In order to identify, face and work through the root causes of depression and its associated issues, it is important that someone suffering from depression sees a trained Christian counselor or Christian professional therapist.

I struggled daily with many overwhelming, destructive fears when I was severely depressed. I was reluctant to share these fears with anyone I knew because I was embarrassed by them, was worried what my family or friends would think of me, and I also feared that if I shared those fears with them, the fears would destroy their lives as well.

Painfully aware that my life was a complete mess, I finally admitted that I needed help from a trained counselor, someone impartial with whom I could share what I was going through and confide in without fearing they would judge me or be adversely affected by the things I feared. They would also be able to give me practical counsel and help in determining what was wrong with me and assist in my recovery.

So when I was ten weeks into severe depression I went to see a local minister to receive counseling. Although I truly appreciate the time he gave me, he saw me just the once and sent me on my way. Though he gave good advice, this brief visit provided only minimal comfort and did not effectively address the traumas that haunted me. This is what I wrote in my diary that day. 13th March 1990 – Well, the day finally came where I saw the pastor. I was hoping for some huge touch from God, such as healing, or deliverance from oppression or possession, but no received such easy answer. As we can see, I was still under the mistaken impression that I could find an ‘instant’ solution to depression.

That the pastor saw me only once brings me to my next point – that we need wisdom in choosing the right counselor/therapist, as some counselors lack the knowledge and experience necessary to help someone suffering from depression. Some ministers think a one-off counseling/prayer session is sufficient, they do not realize that counseling needs to be continued for several months if not years, and on a regular basis. Some counselors make the error of using shock tactics in a futile attempt to try to force someone to pull themselves out of depression, which only places the depressed person under more pressure and fear.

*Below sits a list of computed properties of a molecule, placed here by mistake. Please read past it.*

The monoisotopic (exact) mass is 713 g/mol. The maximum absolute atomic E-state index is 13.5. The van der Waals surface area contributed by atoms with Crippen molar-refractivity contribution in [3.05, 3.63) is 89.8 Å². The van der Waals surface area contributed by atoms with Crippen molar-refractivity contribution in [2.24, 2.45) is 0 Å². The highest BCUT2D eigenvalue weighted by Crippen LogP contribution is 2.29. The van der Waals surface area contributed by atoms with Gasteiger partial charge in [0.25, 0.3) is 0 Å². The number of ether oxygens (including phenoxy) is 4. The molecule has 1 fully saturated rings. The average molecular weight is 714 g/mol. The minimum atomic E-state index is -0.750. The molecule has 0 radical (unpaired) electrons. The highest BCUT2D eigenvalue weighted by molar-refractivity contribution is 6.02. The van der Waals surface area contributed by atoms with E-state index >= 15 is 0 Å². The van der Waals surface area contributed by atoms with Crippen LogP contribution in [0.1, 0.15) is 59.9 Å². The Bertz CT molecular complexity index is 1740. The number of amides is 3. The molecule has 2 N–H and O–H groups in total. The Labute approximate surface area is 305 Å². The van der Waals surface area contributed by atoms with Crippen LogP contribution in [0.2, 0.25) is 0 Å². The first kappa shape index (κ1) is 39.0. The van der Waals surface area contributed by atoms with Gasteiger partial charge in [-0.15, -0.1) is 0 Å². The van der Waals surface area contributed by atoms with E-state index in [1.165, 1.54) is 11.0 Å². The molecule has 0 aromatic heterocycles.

If the counselor we are seeing is not able to help us, it may be necessary to seek another more experienced one. And that is exactly what I did. Two weeks later I went to see another counselor, a very compassionate lady and trained counselor who had experienced depression herself when incapacitated by a near-terminal illness. On 19th March 1990 I wrote – I’m a complete emotional and spiritual mess and I need help, dear Jesus, so I’ll be seeing a counselor in ten days, but I feel really guilty for taking up her time. I don’t want to impose on her. It is normal to be reluctant about seeing a counselor, but we must not let this deter us.

The counselor counseled me once a month for several months. She sympathised with what I was going through, offered practical advice, and through prayer, God’s Word, and her own experiences, helped me to face and deal with several deep emotional wounds and flawed thought processes.

Below are some excerpts from my diary about those counseling sessions.

The counselor said that depression is the worse ailment that we can have, because it affects all areas of our lives: mentally, emotionally, physically and spiritually. We make the mistake of thinking that because our spiritual life is affected, the cause must be spiritual. But this is incorrect. Depression touches every part of us, which means it touches us spiritually too.

The counselor listed the symptoms of depression, which described my condition perfectly. These included having no hope, being unable to see the future, you cannot ever see yourself getting beyond this current stage, you look at everyone else and wish you were any one of them instead of yourself.

She said that I should be on anti-depressants to help me, and that they will start to work after about ten days.


When I found the courage to share some of my irrational fears with the counselor, she gently helped me to see those fearful thoughts from another perspective – the true perspective.